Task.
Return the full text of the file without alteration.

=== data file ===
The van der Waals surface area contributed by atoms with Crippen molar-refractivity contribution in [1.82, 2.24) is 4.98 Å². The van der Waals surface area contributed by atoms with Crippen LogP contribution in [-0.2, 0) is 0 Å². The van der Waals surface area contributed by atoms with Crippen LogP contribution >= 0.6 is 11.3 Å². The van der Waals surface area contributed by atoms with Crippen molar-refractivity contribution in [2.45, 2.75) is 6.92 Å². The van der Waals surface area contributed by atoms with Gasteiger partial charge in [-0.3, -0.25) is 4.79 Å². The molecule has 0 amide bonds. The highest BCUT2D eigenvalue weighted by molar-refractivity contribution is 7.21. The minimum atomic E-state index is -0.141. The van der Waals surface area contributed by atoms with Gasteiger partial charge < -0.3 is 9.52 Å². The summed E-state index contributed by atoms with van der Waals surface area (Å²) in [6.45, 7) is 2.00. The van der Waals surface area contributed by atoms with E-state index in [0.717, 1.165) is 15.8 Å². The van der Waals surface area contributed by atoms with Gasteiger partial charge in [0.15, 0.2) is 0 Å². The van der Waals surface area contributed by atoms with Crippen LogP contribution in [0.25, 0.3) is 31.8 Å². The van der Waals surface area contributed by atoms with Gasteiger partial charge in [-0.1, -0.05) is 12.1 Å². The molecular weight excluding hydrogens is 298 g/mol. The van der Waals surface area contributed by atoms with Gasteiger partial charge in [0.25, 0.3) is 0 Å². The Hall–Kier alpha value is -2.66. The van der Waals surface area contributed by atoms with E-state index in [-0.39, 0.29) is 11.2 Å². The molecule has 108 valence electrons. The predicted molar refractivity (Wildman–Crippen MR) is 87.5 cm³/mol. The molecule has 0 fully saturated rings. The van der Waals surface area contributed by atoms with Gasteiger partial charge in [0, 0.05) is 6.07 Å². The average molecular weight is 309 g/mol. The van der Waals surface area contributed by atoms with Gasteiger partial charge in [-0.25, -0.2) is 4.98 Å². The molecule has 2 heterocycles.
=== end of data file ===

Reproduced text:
The van der Waals surface area contributed by atoms with Crippen molar-refractivity contribution in [1.82, 2.24) is 4.98 Å². The van der Waals surface area contributed by atoms with Crippen LogP contribution in [-0.2, 0) is 0 Å². The van der Waals surface area contributed by atoms with Crippen LogP contribution >= 0.6 is 11.3 Å². The van der Waals surface area contributed by atoms with Crippen molar-refractivity contribution in [2.45, 2.75) is 6.92 Å². The van der Waals surface area contributed by atoms with Gasteiger partial charge in [-0.3, -0.25) is 4.79 Å². The molecule has 0 amide bonds. The highest BCUT2D eigenvalue weighted by molar-refractivity contribution is 7.21. The minimum atomic E-state index is -0.141. The van der Waals surface area contributed by atoms with Gasteiger partial charge < -0.3 is 9.52 Å². The summed E-state index contributed by atoms with van der Waals surface area (Å²) in [6.45, 7) is 2.00. The van der Waals surface area contributed by atoms with E-state index in [0.717, 1.165) is 15.8 Å². The van der Waals surface area contributed by atoms with Gasteiger partial charge in [0.15, 0.2) is 0 Å². The van der Waals surface area contributed by atoms with Crippen LogP contribution in [0.25, 0.3) is 31.8 Å². The van der Waals surface area contributed by atoms with Gasteiger partial charge in [-0.1, -0.05) is 12.1 Å². The molecular weight excluding hydrogens is 298 g/mol. The van der Waals surface area contributed by atoms with Gasteiger partial charge in [0.25, 0.3) is 0 Å². The Hall–Kier alpha value is -2.66. The van der Waals surface area contributed by atoms with E-state index in [-0.39, 0.29) is 11.2 Å². The molecule has 108 valence electrons. The predicted molar refractivity (Wildman–Crippen MR) is 87.5 cm³/mol. The molecule has 0 fully saturated rings. The van der Waals surface area contributed by atoms with Gasteiger partial charge in [0, 0.05) is 6.07 Å². The average molecular weight is 309 g/mol. The van der Waals surface area contributed by atoms with Gasteiger partial charge in [-0.25, -0.2) is 4.98 Å². The molecule has 2 heterocycles.